This Rampart Village building is at the heart of a fight between a developer and residents fighting to stay in the place they've rented for decades. Photo credit: Larry Hirshowitz. See more photos.
Evictions are skyrocketing, and more and more tenants are learning to fight their landlords.
At one aging apartment building near downtown Los Angeles, the new owner went out on a financial limb to afford to buy it. The only way he can pay back his loan? Increase rents from as little as $500 a month to nearly $2,000. That means the current tenants have to go. But many of them are Central American immigrants who have lived there for decades, are related to each other, and are now gathering around Uver Santa Cruz -- a tenant’s right activist determined to stay.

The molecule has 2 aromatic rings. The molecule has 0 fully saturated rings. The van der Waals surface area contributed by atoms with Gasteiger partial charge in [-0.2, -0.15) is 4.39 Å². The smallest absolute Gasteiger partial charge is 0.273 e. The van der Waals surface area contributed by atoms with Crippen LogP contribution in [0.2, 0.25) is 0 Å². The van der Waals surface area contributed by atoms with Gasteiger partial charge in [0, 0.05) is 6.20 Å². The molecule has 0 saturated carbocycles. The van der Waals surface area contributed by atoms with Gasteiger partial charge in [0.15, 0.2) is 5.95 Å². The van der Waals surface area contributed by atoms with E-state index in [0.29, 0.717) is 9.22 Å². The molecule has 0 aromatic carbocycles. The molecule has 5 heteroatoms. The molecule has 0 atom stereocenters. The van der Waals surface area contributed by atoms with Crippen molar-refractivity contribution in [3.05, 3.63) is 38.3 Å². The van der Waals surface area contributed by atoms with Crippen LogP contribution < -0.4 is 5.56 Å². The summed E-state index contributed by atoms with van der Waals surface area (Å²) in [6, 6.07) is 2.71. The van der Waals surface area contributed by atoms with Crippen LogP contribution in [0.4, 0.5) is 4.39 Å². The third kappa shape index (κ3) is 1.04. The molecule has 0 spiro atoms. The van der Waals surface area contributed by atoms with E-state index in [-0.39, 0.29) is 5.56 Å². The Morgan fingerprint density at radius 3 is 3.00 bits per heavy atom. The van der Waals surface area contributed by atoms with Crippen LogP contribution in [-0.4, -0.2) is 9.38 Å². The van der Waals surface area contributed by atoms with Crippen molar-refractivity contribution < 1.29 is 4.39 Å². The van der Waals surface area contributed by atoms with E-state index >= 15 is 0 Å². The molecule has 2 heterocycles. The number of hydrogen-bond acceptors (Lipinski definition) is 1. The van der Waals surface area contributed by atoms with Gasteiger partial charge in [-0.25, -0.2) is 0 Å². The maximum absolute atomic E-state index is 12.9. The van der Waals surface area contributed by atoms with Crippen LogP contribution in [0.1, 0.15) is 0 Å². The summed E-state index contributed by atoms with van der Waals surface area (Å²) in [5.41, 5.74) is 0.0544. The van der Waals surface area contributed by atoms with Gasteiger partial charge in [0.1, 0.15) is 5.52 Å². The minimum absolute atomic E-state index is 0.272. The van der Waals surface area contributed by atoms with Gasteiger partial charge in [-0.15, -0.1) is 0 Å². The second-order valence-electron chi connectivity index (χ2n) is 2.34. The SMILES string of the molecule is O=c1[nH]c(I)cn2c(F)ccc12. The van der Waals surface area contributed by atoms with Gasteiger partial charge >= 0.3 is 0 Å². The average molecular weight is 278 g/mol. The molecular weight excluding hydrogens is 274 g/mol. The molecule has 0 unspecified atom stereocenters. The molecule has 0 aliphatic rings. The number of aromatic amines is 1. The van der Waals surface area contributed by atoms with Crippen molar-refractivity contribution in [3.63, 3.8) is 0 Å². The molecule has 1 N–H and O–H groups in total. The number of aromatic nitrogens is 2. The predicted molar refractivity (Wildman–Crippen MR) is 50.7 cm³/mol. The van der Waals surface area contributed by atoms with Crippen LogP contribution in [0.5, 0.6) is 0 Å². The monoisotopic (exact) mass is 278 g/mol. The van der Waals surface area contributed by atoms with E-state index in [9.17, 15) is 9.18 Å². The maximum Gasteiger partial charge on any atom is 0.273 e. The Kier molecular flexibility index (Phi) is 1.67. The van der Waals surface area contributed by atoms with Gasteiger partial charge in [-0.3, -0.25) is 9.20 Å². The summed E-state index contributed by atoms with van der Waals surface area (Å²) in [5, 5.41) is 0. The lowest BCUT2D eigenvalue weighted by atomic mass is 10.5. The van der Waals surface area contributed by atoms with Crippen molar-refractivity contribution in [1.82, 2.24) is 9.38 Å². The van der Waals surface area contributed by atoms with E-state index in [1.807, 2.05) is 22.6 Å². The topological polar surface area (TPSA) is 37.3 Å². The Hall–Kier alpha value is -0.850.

For the amount of money his family can pay, Uver says, "There's no way we could find even a room, even a single room" to rent in Los Angeles. Each side represents financial ruin to the other. See you in court.
*This episode contains explicit language*
Find out how Rampart Village has changed.
Data from the Longitudinal Tract Database created by John R. Logan, Zengwang Xu, and Brian Stults. Maps created by Michael Bader.
You're invited! Come out to hear a lively discussion of solutions to L.A.’s housing crisis. Why is this happening now? Is it possible to build our way out of the problem? Can anything be done to avoid L.A. becoming as expensive as San Francisco or New York? In the L.A. of the future, can you find a place to call home? KCRW's Madeleine Brand will host this live broadcast.
If you missed the October 11th conversation about gentrification, listen here.